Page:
In Part 1 of this post, I discussed activities one usually does individually to become a writer (reading, writing, rewriting/editing). Today, I’m back to tackle the activities that involve other people (training, spending time with other writers, business). Again, here’s my model for becoming a writer:
When I started the process of writing my novel, I would have characterized myself as good at writing. Similarly, the first time my husband and I took a ballroom dance class, I went in thinking I was a good dancer. In both cases, I think it’s fair to say I had a natural ability. But I didn’t go from my first dance lesson to performing on Dancing with the Stars, and I would never have landed a book contract with the first draft of my novel (let’s hope I have better luck with future drafts!).
With ballroom dance, I had to learn about posture, rhythm, and movement. I had to learn the steps. With writing, I had to learn the guidelines (e.g., show versus tell). Some view these guidelines as overly restrictive (“there are no rules!”), but for me, learning them has helped me tell my story more effectively.
My thinking is this: people have been telling stories since the dawn of man, and along the way, through our collective wisdom, we’ve figured out some principles for storytelling. Why waste time trying to rediscover these on my own or pursue an alternate strategy that has a much lower probability of success? These principles are principles for a reason, they’ve worked.
So here’s what I’ve done to learn about writing and to promote myself as a writer:
Prior to beginning my novel, my formal training in fiction writing consisted of a creative writing class I took my junior year of high school and then repeated during my senior year because I liked it so much.
Since I’ve rediscovered writing, I’ve found classes, workshops, and seminars to be a great place to learn about writing, especially after I’d done some writing on my own. In particular, I finished the first draft of my novel in July of last year, and in the fall, I took a six-week class on novel writing through Emory Continuing Education. Taking the class before I wrote the novel probably would have helped me to avoid some of the worst mistakes I made in the first draft (e.g., head jumping), but taking it after I’d been struggling for a while was gratifying because I could apply what I was learning in the class directly to my novel and see the improvement (e.g., replacing all the crazy dialogue tags I’d used with “he said”).
In addition to the class at Emory, I’ve attended workshops and seminars offered by two Atlanta-based writing organizations I belong to, Georgia Romance Writers and The Atlanta Writers Club. Also, I spent an enlightening weekend at the Tucson Festival of Books, where there were a number of sessions aimed at writers. Sometimes the workshops are duds, but overall they’ve been useful and a worthwhile investment of my time and money.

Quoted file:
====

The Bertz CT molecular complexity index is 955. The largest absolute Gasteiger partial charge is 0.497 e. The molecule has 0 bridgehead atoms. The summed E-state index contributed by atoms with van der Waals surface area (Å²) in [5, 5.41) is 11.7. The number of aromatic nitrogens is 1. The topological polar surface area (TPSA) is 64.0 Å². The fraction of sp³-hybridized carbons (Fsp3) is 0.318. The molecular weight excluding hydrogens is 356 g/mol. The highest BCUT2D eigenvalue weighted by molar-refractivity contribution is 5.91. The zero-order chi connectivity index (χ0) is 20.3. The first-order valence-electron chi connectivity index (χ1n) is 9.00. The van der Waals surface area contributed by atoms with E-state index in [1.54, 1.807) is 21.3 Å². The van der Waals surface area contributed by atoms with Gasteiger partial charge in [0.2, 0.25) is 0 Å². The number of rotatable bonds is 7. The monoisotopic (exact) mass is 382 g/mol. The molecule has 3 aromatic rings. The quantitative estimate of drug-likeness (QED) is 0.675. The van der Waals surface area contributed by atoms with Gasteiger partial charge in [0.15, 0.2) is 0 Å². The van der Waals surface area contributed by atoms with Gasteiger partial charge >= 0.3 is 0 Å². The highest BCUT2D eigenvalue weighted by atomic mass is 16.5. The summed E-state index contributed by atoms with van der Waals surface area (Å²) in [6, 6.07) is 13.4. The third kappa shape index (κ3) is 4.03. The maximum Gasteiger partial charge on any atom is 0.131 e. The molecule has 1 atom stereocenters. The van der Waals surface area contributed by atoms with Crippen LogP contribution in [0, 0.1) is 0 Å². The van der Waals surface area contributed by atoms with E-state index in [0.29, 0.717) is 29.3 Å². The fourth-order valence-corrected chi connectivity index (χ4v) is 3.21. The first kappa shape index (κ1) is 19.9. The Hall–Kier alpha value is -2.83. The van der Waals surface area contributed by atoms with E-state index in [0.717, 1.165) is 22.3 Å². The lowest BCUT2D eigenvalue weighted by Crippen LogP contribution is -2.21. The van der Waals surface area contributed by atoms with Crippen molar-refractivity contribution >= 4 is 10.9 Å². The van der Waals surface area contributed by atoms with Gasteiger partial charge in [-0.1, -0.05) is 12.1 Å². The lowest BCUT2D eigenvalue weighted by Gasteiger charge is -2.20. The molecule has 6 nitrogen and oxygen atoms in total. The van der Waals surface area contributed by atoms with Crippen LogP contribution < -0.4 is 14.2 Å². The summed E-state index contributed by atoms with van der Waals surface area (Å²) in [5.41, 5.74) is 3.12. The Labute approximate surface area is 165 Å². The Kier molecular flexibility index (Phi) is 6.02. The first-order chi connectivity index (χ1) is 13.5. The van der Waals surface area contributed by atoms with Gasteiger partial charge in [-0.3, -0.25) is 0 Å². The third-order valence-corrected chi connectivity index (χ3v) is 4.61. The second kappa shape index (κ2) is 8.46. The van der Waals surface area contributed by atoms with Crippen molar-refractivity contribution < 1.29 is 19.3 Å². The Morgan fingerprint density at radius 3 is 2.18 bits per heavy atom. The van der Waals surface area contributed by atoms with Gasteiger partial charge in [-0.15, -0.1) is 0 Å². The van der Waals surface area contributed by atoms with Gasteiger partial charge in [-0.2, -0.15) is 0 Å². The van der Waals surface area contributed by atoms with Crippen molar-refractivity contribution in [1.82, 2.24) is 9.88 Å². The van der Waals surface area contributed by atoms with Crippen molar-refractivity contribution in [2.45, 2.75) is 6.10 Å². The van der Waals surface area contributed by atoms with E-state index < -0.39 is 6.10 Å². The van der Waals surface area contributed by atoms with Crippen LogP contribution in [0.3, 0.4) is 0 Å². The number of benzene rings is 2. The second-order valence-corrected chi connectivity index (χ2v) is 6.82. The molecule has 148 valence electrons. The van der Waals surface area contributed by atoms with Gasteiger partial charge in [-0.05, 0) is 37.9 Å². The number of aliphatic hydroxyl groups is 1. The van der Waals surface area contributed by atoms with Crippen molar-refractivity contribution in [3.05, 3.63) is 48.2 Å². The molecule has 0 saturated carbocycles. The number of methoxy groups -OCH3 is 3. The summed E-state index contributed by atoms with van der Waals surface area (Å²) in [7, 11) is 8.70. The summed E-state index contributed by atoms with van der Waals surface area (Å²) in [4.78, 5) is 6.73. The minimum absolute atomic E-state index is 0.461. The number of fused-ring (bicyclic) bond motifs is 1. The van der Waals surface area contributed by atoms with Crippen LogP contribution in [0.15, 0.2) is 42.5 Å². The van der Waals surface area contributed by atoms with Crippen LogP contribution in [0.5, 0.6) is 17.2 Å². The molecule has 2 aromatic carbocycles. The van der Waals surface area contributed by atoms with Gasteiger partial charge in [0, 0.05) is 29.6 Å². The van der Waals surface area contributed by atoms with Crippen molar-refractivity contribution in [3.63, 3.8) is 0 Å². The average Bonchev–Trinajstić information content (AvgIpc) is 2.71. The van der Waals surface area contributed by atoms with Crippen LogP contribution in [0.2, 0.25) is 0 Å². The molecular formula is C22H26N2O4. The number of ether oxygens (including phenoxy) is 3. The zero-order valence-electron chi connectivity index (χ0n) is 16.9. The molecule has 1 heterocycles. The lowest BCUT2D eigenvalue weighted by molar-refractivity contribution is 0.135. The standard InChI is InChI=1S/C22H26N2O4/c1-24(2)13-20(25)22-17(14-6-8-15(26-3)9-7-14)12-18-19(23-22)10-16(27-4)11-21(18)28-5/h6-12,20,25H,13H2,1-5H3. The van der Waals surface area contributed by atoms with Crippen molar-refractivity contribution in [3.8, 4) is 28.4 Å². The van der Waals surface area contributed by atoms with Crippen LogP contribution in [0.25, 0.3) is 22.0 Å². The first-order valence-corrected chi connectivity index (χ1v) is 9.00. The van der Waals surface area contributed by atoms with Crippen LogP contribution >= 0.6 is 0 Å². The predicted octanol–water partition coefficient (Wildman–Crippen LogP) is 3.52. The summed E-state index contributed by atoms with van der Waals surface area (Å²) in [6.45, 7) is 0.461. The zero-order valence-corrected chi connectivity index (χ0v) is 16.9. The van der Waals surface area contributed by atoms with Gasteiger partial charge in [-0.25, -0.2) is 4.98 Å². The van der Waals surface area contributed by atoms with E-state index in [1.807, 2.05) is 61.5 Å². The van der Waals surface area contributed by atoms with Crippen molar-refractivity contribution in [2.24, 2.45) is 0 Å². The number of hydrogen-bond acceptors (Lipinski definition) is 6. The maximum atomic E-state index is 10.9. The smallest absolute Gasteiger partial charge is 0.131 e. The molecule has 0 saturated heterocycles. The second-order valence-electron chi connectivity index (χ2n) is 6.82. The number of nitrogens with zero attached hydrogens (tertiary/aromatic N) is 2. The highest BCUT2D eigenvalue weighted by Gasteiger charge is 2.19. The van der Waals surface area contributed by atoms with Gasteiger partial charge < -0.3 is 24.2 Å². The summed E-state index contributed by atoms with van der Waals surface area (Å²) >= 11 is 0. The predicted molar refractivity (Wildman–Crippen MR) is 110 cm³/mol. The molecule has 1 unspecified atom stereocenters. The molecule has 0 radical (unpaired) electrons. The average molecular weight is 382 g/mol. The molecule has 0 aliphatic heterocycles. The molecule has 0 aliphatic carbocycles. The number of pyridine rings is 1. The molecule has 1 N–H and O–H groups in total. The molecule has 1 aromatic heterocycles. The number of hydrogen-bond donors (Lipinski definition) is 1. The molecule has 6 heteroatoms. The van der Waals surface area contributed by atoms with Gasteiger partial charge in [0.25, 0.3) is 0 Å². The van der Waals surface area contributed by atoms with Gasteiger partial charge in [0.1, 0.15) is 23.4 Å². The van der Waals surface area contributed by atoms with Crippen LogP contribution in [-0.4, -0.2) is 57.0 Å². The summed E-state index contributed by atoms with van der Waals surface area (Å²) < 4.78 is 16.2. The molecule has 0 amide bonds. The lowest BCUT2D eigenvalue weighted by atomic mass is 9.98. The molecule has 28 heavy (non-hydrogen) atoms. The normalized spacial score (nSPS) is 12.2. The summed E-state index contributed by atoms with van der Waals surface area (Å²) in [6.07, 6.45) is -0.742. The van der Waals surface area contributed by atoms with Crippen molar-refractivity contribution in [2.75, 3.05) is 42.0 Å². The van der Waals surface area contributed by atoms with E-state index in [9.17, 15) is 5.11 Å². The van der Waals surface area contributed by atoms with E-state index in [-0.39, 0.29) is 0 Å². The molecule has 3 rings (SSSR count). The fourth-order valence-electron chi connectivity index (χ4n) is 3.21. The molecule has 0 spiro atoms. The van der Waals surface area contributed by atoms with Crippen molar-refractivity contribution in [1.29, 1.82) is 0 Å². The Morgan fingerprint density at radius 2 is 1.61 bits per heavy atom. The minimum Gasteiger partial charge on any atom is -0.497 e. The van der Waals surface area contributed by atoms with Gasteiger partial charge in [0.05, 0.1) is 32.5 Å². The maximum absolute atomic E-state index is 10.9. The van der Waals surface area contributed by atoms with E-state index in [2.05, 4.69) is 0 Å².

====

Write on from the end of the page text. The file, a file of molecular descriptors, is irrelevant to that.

I’ve amassed a small collection of books on writing. My writing improved substantially after I read Stein on Writing by Sol Stein and Self-Editing for Fiction Writers by Browne and King (I noticed a difference and so did my writing group). Other books I’d recommend: Strunk and White’s The Elements of Style, Stephen King’s On Writing, and Anne Lamott’s Bird by Bird. Day to day, I prefer reading on an e-reader, but for these references, I like having hard copies.
Along with training in the particular form you are trying to master (for me, novel writing), I would suggest pursuing training in some other art form to get you thinking about story in a different way and to help you recharge. I’ve been taking improv lessons for about a year and a half now (at Dad’s Garage and The Brink Improv). These have been invaluable to my writing mostly because what makes for an interesting scene in improv (an action oriented scene with strong characters who have an emotional connection) also makes for a good chapter in a book. Also, improv allows me to inhabit characters in a way that is physically intimate. My body becomes their body, my voice their voice. And with improv, I have the opportunity to play a lot of characters, explore a lot of different worlds, and to quickly see what works and what doesn’t in a scene. Novel writing is a much longer slog, but I take what I learn in improv and apply it to the novel (e.g., not resolving conflict too quickly, having characters do things instead of just talking about doing them, and being willing to adapt the story and let go of things that aren’t working).